4-H camps encourage kids to get involved in fishing, citizen science
Every summer, Michigan Sea Grant Extension staff host a variety of 4-H camps that engage kids in activities such as sailing, water sampling, invasive species mapping, fishing, and more. Check out a few of this summer’s photos — and watch our events calendar next year to sign your child up for an exciting new adventure!
The Discovery Channel may have Shark Week, but during the final week of July, the freshwater world clicks its claws for a smaller — but no less intriguing — creature: the crayfish.
July 30 through August 3 marked Michigan Sea Grant’s second annual #CrayWeek, a social media bonanza celebrating all things related to these freshwater crustaceans. The blitz was conceived in 2017 to highlight news stories about newly discovered populations of invasive red swamp crayfish in southern Michigan. The #CrayWeek hashtag quickly drew participation from crayfish researchers and enthusiasts around the country, and a new tradition was born.
This year, Michigan Sea Grant rallied fellow cray-ficionados to share articles, facts, and photos about these diverse, understudied, and occasionally problematic creatures. And share they did! Crayfish fans from 10 countries and 23 U.S. states used the #CrayWeek hashtag in 300 Twitter posts, which reached more than 331,000 unique users.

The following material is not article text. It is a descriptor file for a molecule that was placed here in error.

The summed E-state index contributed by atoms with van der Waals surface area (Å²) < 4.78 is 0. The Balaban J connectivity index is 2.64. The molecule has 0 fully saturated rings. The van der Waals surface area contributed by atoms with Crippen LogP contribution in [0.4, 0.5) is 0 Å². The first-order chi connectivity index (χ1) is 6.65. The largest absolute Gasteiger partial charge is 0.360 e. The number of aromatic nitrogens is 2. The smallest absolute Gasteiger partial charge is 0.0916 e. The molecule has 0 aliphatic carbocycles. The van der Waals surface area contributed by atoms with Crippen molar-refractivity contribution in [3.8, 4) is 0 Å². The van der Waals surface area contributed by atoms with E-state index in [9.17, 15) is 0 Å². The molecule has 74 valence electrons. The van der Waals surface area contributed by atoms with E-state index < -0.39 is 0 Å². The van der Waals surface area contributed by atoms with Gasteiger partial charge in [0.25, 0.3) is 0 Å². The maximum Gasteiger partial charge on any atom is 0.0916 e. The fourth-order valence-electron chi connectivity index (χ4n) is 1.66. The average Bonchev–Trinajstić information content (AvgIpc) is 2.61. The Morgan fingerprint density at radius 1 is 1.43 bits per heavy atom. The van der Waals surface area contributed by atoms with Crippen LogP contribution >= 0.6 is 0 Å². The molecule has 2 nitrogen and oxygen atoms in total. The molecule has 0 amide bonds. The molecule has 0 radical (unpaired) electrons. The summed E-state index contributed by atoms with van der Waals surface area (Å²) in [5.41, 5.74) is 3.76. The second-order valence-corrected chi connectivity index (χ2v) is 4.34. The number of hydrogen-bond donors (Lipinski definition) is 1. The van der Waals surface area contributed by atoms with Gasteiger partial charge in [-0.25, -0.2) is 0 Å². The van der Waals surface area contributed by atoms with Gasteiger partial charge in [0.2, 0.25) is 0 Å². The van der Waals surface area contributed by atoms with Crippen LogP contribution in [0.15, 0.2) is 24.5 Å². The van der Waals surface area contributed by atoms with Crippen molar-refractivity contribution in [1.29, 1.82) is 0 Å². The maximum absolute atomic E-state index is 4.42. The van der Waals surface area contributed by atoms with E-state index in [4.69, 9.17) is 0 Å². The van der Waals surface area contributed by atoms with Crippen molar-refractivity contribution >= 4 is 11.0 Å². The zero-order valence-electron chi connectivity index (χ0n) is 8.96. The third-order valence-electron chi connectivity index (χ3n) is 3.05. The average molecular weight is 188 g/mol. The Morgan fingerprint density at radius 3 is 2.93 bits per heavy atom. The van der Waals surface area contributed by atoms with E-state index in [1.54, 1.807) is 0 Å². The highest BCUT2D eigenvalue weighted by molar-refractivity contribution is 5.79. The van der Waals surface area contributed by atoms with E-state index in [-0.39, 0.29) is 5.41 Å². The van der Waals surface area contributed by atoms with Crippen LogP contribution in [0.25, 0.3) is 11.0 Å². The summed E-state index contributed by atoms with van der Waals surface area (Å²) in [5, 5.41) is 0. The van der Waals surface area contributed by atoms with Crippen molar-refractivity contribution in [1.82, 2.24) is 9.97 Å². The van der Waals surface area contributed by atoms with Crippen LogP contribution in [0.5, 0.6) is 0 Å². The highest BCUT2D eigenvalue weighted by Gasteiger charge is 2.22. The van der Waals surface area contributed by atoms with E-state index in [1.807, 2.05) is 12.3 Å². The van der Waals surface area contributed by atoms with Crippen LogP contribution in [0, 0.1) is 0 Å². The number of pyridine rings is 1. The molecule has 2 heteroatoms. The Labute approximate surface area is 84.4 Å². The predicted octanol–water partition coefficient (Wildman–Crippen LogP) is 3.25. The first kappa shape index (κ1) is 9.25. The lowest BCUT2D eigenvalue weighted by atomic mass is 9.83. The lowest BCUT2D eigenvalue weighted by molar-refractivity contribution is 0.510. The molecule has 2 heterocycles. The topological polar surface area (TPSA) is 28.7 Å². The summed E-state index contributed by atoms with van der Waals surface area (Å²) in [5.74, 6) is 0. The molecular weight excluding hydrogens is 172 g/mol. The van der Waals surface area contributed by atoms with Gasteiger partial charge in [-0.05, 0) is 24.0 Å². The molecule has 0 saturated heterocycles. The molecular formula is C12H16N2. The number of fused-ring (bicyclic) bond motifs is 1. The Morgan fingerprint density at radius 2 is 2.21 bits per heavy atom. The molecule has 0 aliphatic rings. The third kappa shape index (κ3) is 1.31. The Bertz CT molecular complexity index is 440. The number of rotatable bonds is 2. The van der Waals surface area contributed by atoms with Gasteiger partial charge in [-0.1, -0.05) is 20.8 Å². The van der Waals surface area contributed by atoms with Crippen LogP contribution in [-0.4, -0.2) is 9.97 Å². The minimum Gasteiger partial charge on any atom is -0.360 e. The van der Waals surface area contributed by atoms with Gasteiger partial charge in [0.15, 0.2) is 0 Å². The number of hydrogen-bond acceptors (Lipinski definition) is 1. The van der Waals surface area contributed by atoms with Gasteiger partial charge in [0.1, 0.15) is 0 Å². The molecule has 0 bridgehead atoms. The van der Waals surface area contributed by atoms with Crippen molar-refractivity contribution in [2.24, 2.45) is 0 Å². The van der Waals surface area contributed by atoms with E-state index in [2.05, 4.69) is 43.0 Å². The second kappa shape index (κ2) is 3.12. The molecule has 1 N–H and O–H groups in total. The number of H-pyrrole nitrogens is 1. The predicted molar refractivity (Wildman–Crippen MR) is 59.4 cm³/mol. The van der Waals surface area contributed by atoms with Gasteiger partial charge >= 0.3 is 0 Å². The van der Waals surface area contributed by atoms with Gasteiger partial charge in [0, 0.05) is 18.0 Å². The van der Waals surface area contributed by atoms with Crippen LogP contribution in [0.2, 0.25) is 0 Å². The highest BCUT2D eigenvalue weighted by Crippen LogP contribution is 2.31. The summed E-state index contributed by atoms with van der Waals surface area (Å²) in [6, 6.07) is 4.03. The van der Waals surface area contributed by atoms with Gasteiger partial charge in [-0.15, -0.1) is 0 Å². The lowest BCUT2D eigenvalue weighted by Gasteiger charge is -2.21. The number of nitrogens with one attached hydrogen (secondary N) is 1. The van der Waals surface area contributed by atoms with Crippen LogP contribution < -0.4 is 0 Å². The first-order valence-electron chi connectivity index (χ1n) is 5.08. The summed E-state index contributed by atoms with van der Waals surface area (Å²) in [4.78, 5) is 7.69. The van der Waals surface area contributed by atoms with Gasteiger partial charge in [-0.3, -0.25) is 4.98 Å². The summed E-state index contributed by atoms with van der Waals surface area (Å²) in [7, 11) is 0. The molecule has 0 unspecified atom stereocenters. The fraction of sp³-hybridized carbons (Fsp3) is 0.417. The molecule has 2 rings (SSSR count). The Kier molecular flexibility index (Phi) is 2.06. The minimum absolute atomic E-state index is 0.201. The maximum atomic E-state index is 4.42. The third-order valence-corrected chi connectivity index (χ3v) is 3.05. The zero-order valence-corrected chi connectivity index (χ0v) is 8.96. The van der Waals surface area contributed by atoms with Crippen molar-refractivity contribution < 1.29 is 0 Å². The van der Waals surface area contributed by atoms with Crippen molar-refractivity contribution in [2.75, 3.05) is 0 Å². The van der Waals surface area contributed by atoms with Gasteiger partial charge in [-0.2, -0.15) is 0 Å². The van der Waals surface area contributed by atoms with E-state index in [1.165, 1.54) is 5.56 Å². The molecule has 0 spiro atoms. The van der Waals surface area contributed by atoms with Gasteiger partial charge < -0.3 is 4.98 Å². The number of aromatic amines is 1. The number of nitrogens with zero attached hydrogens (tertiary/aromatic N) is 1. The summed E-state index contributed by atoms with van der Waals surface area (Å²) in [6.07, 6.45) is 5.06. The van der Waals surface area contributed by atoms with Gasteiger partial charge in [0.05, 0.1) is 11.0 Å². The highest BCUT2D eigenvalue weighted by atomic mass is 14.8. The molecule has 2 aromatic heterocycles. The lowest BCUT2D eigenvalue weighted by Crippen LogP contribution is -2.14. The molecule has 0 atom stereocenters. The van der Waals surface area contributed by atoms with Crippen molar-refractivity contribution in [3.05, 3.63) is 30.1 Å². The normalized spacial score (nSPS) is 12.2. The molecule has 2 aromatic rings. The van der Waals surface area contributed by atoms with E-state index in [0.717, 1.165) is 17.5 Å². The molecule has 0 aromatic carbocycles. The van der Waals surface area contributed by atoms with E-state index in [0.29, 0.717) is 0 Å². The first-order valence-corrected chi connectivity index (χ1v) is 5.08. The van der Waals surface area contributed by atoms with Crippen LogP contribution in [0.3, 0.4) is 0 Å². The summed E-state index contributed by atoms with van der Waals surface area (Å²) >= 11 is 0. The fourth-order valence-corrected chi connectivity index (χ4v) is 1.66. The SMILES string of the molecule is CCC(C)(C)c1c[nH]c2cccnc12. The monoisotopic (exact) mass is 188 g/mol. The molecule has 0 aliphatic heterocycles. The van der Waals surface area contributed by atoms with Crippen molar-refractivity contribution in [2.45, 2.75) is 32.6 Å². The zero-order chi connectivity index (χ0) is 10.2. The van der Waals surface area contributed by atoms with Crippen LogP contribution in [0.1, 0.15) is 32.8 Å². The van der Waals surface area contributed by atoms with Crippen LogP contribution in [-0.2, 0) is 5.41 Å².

Check out a couple of the week’s posts below, and search for #CrayWeek on Twitter to get the full array:
Michigan Sea Grant Extension educators write informative articles on a variety of subjects — from special events on Beaver Island to important tools in the fight against invasive species. Below are some of their articles from the past few weeks.
Database provides a diverse toolkit for the fight against aquatic invaders
By Rochelle Sturtevant
Learn how to use the online list generator to find which species have become established in your watershed.
Great Lakes Fisheries Heritage Trails Conference offers an island experience
By Brandon Schroeder
Travel to Beaver Island to explore online opportunities for expanding the heritage trail network across Michigan and the Great Lakes region.
Farmers are needed to test EnviroImpact tool
By Meaghan Gass
With the tool, farmers can better determine when to apply manure as a fertilizer source with lower runoff risks.
Salmon run offers unique fish-watching opportunities for nature enthusiasts
By Dan O’Keefe
Visit weirs and dams in west Michigan this fall or watch a new video to enjoy the spectacle.